Welcome back to No Whining Wednesday, the only day of the week where you have 24 hours in which not to whine, complain, or criticize. If you’re new to this blog or new to this segment, please go HERE for our first day of the segment which explains in greater detail.
Today’s quote comes from the inspiration to this segment. If you follow that link or if you remember, I started this because of watching a speech from Iyanla Vanzant. Today’s quote is directly from her:
“No whining, no complaining about anyone. Everybody in your life has come to teach you lessons.”
Today, to keep you from complaining, think about the lesson the situation has to teach you. I’ve already started implementing this into my life and I still complain, of course (lol), but I have noticed improvements and I can vouch that this is a practical step that does work.
If I just stop and think, what did I do wrong and what does this situation have to teach me? Then I am less likely to complain about it. You have to understand that complaining usually comes from two things: not understanding a situation and not being able to change something. Of course, it can become a lot more complex than this but this is the root of most worrying, not being able to change something out of our control or not understanding something. Today, just stop. Stop trying to change it. Just see the lesson.
Writing is just as psychological and spiritual as it is physical. The level of mental clarity necessary to write books is not something that any writer can ignore. From reaching out to people for special appearances, book signings, and speaking engagements, it goes without saying that taking on this enormous responsibility will require the strength of an individual who has worked, not only on his craft but also his mind. Someone who has come to the page with a mindset that he or she will accomplish greatness. Someone who has not only decided on a profession but has mentally prepared for it as well.
At the time that I write this I’ve been publishing books for ten years and within the last three years, I have had the pleasure of working closely with writers in a way that I never have in my career. This intimacy is made possible through writers and the publishing of their most personal thoughts through the platform that is the blog. As I sit back and I observe I have come to understand that doubt and fear is a major contributor and enemy of the writer. It creeps into the mind, seeps into the soul and gnaws the bone. It gets down so deep inside the author that it bleeds through the pen and taints the words. Next thing you know every time you look up that writer is not a writer anymore. That writer is a shadow of his former self, wallowing in self-pity and doubt. That writer has allowed fear to creep in and to steal his gift.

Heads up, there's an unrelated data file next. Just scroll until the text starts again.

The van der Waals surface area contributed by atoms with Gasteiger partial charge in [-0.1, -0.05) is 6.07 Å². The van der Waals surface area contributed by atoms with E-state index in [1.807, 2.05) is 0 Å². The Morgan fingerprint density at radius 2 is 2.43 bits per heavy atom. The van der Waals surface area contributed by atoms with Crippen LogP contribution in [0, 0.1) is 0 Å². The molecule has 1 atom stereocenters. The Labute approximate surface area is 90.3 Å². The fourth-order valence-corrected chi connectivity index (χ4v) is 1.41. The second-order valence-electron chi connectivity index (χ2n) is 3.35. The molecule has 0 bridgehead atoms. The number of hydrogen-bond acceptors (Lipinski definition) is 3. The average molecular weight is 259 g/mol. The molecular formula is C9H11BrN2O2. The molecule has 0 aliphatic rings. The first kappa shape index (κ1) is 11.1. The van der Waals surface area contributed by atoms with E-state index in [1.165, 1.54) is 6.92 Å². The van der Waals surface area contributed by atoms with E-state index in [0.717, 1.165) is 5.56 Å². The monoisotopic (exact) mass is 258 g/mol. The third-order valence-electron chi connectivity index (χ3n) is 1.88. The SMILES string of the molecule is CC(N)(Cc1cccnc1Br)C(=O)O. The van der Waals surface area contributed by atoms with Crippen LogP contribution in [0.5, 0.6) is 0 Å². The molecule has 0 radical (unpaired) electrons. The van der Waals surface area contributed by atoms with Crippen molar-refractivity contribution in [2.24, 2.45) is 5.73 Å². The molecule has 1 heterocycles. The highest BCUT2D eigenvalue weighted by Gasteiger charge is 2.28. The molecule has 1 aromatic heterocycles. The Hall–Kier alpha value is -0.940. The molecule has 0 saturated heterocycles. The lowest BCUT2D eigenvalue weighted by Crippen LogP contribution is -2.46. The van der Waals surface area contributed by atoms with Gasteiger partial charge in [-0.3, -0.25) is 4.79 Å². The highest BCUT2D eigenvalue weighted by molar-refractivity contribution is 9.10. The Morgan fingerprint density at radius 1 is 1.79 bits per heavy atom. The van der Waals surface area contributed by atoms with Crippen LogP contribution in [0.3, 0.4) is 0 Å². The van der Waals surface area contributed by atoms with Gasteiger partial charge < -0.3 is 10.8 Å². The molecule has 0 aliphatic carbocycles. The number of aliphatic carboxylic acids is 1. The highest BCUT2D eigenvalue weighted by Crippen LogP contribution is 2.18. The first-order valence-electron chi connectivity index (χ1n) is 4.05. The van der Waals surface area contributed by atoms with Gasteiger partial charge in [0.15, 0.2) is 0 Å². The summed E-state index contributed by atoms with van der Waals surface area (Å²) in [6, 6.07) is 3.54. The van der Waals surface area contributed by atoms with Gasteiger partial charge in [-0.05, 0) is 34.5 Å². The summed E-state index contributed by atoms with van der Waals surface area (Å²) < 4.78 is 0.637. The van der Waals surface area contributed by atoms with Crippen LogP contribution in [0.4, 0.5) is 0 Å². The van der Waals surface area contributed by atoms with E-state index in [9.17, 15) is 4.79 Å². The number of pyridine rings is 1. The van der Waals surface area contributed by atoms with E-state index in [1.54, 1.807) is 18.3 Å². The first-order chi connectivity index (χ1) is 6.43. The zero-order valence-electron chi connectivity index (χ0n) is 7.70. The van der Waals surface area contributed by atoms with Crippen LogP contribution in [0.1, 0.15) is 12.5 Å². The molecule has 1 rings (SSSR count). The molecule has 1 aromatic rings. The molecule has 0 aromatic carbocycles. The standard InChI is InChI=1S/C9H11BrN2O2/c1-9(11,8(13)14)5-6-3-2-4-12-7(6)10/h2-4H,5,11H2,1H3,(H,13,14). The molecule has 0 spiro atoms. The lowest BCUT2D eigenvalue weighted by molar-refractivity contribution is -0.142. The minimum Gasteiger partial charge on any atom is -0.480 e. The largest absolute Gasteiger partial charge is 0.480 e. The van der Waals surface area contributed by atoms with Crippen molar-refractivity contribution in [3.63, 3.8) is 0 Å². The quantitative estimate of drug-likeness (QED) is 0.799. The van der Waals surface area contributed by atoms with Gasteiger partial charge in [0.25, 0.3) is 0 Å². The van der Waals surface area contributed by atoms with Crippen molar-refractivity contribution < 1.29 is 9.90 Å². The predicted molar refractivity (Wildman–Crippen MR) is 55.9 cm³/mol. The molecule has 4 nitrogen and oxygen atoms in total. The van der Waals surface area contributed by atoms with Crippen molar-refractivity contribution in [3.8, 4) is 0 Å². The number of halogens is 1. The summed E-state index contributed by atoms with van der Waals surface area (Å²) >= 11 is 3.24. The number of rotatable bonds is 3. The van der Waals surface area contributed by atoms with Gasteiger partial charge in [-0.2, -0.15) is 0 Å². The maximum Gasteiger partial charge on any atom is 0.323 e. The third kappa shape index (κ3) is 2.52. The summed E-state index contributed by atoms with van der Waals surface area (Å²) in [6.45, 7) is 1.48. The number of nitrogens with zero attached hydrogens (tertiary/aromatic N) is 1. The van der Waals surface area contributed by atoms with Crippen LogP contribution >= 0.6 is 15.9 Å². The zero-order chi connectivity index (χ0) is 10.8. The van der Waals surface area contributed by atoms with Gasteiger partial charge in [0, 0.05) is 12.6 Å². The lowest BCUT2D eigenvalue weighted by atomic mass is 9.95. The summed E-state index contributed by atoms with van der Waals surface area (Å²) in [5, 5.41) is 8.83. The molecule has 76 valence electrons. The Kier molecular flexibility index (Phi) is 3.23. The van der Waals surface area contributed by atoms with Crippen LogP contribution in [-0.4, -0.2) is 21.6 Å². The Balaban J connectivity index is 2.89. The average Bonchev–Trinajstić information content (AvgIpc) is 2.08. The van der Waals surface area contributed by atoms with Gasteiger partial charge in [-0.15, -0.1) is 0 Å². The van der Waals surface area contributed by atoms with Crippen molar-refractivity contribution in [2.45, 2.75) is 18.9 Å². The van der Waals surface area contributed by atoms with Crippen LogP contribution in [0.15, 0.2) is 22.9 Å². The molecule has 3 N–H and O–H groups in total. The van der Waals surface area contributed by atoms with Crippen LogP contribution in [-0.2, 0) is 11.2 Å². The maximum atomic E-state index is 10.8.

Writing is not a cake walk. It is hard work and often mentally challenging. While writing itself is exciting, the process of pre-writing, writing and then re-writing, publishing and marketing and promoting, can take its toll. Not to mention the barrage of “Thou shall write like this” advice and the author’s own personal life. Who knows what kind of stress the writer battles during production and what kind of sacrifice it took for you to hold that book in your hands. Authors are people too and like any other person, we have lives outside the page and outside the blog, trials and tribulations to endure that can make finishing a book mentally taxing. Writers under this kind of mental strain must somewhere underneath the clutter of depression and self-loathing, find the motivation and the confidence he or she needs to approach the page again. He or she must root themselves in the present moment and find the strength to endure. That writer, he or she, must learn to BREATHE.
“BREATHE: Letters of Writespiration to Keep You Inspired, Motivated, and Writing” is the first book in a series of books that is my next project. A string of letters from me to you, the writer. It does not yet have a release date. I am also not having any fancy launches for this. After The Nora White Story, I am focusing on seriously finishing and producing my memoir which can take some time. These books will be small projects of mine in-between my larger projects such as novels and the memoir.